TUESDAY, Dec. 5, 2017 (HealthDay News) – After school start times could help teens sleep what they need, according to a new study.
The finding contradicts the common belief that teenagers simply go to bed later if they can sleep later in the morning.
In fact, the study found that even those who stayed a little later slept more than the teenagers who had to get up for morning classes.
When high schools began classes at 8:30 a.m. or later, teens were more likely to get the recommended amount of sleep. The results showed that they spent an average of 46 more minutes in bed than the teenagers whose schools started school between 7 am and 7:30 am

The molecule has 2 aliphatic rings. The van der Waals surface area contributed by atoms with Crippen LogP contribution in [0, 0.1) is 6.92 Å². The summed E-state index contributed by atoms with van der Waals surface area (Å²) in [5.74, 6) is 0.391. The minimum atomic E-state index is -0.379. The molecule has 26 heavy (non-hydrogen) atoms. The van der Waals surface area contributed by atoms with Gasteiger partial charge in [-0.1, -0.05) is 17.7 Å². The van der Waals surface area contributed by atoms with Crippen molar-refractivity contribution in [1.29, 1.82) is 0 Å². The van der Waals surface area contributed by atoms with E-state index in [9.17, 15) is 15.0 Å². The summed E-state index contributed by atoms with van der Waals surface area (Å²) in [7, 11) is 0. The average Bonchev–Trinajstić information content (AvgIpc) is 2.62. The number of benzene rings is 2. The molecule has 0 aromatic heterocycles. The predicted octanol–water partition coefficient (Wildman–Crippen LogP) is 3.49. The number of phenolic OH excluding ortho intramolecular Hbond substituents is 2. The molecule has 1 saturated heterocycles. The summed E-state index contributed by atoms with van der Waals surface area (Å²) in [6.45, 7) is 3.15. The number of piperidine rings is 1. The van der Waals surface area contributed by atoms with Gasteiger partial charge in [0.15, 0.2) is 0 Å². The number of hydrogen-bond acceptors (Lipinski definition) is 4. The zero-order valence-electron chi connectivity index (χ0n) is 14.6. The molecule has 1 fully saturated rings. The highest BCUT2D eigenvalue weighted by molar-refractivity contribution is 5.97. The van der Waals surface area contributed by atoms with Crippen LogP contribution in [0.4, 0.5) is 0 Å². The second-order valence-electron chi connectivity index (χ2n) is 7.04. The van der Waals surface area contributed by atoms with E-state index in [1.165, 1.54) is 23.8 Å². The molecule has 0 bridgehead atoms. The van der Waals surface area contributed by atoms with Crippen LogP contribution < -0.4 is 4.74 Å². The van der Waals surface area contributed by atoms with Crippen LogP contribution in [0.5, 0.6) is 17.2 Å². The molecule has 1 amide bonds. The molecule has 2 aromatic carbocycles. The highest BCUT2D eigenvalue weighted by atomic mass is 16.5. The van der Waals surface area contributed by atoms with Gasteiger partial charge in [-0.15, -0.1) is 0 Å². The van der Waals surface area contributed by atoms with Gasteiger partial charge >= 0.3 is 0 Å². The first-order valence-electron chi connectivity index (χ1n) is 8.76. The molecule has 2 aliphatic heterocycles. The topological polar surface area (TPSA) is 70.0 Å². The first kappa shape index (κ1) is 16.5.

. Data on student sleep habits come from daily online recordings made by 413 teenagers during a school year (September to May) and the summer months from June to August.
"Adolescents who started school at 8:30 am or later were the only group with an average time in bed that allowed eight hours of sleep, the minimum recommended by expert consensus," said the lead author of the study. studio, Orfeu Buxton. He is an associate professor of biobehavioral health at the Pennsylvania State University.
Adolescents who had the first times of beginning school tend to go to bed earlier than those whose classes began at 8:30 a.m. or later, but still did not get the recommended amount of sleep, the study found. One theory is that the anticipation of an early awakening inhibited his dream, Buxton said in a university news release.
The study was published in the December issue of the journal Sleep Health .
The National Sleep Foundation has more about adolescents and sleep.
SOURCE: Penn State, press release, December 1, 2017
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